Pirates of the Caribbean: At Worldâ€™s End (2007) -vs- Spider-Man 3 (2007) -vs- Shrek the Third (2007) -vs- Oceanâ€™s 13 (2007) -vs- Rush Hour 3 (2007) -vs- The Bourne Ultimatum (2007) -vs- Resident Evil 3 (2007)
Okay, not really. Who would attempt such a ridiculous Smackdown? Who would have the stamina? All of the movies you see in this Ultimate Fighting Smackdown are three-peats, or the sequel after the sequel, or triple-plays.
With the rare exception, the third time is not the charm. We recently putÂ Spider-Man 3 -vs-Â Superman III to illustrate the point about threequels. Neither stood up well to its own predecessor.
Just to be clear, this isn’t only the Summer of Three. One film is a five-peat, the sturdiest franchise since James Bond, Harry Potter and the Order of the Phoenix. Another is a quad-quel: Live Free or Die Hard. That doesn’t include the three big sequels, 28 Weeks Later, Evan Almighty, and Fantastic Four: The Rise of the Silver Surfer.
You know what it’s starting to look like in our movie theaters? Expensive television series.
Quite often the sequel can equal the best of the original and, with the addition of money, even trump it in some ways. Clearly that has been the case for The Terminator trilogy where the first showed the concept, but the second delivered it fully. And even The Godfather, Part II and Aliens both also managed to rise to the level of their phenomenal openers. More recently, Spider-Man 2Â made us forget the one that preceded it, even though, at the time, we liked that one immensely, too. Now, think of the third part of all those franchises. Each one is an arrow fired a little further from the mark that, by the time it hits the theaters, it’s way off. Exceptions: Star Wars and The Lord of the Rings.
There’s been a lot of ink spilled trying to analyze what makes Hollywood tick. It is an odd conundrum that the cost of movies today calls for a risk-aversion strategy, but the creative innovation of film and television artists is what keeps entertainment working in the first place.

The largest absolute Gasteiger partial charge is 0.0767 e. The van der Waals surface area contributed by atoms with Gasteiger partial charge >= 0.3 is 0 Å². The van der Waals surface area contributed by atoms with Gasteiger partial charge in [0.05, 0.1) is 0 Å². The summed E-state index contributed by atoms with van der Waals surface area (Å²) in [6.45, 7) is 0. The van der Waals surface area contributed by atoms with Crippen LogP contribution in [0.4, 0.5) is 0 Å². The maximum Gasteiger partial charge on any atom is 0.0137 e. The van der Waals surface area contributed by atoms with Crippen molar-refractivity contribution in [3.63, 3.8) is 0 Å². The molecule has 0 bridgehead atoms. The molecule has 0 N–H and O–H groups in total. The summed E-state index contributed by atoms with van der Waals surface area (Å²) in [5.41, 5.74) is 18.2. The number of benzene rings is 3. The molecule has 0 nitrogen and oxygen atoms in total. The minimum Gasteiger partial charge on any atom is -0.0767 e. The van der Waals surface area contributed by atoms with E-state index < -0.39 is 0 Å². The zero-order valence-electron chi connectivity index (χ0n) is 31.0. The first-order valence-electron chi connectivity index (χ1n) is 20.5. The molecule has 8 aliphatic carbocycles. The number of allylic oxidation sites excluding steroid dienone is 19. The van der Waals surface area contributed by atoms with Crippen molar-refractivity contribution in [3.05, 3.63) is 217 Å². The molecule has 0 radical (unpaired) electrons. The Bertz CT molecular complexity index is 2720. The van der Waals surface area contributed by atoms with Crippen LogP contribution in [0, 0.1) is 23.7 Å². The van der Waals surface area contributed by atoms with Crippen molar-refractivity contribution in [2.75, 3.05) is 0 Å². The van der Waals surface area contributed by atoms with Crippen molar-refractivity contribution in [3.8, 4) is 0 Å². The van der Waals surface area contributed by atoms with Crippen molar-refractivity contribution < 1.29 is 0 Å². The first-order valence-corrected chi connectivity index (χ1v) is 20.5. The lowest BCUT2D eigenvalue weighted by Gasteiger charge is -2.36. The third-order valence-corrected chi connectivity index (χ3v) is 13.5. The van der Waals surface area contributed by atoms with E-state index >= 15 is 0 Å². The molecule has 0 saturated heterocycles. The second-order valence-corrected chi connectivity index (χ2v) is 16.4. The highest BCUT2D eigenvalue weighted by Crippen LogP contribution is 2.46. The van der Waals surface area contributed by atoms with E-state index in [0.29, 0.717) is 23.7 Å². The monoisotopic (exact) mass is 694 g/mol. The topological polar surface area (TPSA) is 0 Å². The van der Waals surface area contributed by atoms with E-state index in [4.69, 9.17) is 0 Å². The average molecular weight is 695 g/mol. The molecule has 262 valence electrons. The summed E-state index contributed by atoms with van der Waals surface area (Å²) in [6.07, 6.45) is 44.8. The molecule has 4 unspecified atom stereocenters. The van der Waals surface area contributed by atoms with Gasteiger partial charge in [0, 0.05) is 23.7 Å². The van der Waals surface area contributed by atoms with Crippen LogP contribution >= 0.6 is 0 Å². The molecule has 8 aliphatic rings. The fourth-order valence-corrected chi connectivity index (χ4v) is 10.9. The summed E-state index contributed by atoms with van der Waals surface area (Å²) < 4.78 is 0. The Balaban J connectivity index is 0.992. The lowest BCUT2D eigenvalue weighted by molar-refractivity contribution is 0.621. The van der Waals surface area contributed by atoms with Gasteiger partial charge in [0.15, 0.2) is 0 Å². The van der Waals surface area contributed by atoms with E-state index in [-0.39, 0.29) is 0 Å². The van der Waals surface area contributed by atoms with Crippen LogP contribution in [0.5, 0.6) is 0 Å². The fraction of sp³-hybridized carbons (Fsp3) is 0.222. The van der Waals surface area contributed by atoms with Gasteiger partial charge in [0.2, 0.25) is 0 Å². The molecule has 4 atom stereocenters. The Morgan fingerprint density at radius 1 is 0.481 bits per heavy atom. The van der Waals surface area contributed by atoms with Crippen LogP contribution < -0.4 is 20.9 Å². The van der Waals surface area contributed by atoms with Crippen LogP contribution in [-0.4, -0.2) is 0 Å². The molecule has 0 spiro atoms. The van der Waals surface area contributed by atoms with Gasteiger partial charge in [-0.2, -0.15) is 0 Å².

Creative people want to work and they love big budgets. They get given sequels and sequels-to-sequels and they’re happy to do them because the checks don’t bounce and the toys are to die for. The studios keep doing sequels until they run out of juice and, currently, they’re getting pretty good at guessing when that will be based on box office builds or declines. And, even after a concept has been beat to a shadow of its former glory, they can retire it a while, bring it back “new and improved” like “Batman” or “Superman” and start all over again.
Movies have to get you in the seat once or twice. So they aim for blockbusters. Television has to get you coming back every week. They aim for a continuing experience that engages the viewer. Guess which model gives us the best writing and the most risk-taking? Commercial television, hands down.
I’m not the only guy who’s saying this. There’s a nice piece in the Chicagoist which makes the same point. They were following up a February Newsweek piece where writer Devin Gordon states, “Why TV Is Better Than Movies.”
I’m only talking about commercial reality here. Big Film -versus- Big TV. Below the surface, independent film is still an exciting place to work and express ideas.
As a viewer, though, I’m struggling with the fact that our multi-plexes are filled with so little product and that it’s so predictable. My 15-year-old son wants to go to the movies tonight with his friends and asked me to buy the tickets ahead of time. The multiplex where there are usually seven or eight things showing had three choices: Spider-Man 3, Shrek the Third, and Pirates of the Caribbean: At World’s End.
On the other hand, these clones of clones of clones make for hardy Smackdowns. Hopefully, a few of our critics will throw down this weekend on what’s out there.